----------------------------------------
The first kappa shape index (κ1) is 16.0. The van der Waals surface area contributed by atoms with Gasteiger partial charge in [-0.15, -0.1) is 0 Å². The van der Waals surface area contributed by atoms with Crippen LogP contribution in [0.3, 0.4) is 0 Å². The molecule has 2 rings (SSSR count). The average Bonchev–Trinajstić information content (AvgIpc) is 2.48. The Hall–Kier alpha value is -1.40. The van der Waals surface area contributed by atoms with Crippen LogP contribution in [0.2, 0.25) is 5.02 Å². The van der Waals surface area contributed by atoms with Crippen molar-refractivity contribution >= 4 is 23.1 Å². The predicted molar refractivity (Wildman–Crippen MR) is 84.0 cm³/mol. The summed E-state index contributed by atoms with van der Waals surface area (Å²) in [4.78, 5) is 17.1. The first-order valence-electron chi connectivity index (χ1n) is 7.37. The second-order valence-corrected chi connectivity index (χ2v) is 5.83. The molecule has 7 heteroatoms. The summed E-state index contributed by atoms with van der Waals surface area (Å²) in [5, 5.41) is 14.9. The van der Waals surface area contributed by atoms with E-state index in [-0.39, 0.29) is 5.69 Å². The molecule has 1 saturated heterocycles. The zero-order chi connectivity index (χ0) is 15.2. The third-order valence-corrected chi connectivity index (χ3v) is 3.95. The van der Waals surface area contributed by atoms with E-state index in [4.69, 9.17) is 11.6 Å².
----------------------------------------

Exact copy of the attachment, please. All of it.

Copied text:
The first kappa shape index (κ1) is 16.0. The van der Waals surface area contributed by atoms with Gasteiger partial charge in [-0.15, -0.1) is 0 Å². The van der Waals surface area contributed by atoms with Crippen LogP contribution in [0.3, 0.4) is 0 Å². The molecule has 2 rings (SSSR count). The average Bonchev–Trinajstić information content (AvgIpc) is 2.48. The Hall–Kier alpha value is -1.40. The van der Waals surface area contributed by atoms with Crippen LogP contribution in [0.2, 0.25) is 5.02 Å². The van der Waals surface area contributed by atoms with Crippen molar-refractivity contribution >= 4 is 23.1 Å². The predicted molar refractivity (Wildman–Crippen MR) is 84.0 cm³/mol. The summed E-state index contributed by atoms with van der Waals surface area (Å²) in [4.78, 5) is 17.1. The first-order valence-electron chi connectivity index (χ1n) is 7.37. The second-order valence-corrected chi connectivity index (χ2v) is 5.83. The molecule has 7 heteroatoms. The summed E-state index contributed by atoms with van der Waals surface area (Å²) in [5, 5.41) is 14.9. The van der Waals surface area contributed by atoms with E-state index in [-0.39, 0.29) is 5.69 Å². The molecule has 1 saturated heterocycles. The zero-order chi connectivity index (χ0) is 15.2. The third-order valence-corrected chi connectivity index (χ3v) is 3.95. The van der Waals surface area contributed by atoms with E-state index in [4.69, 9.17) is 11.6 Å².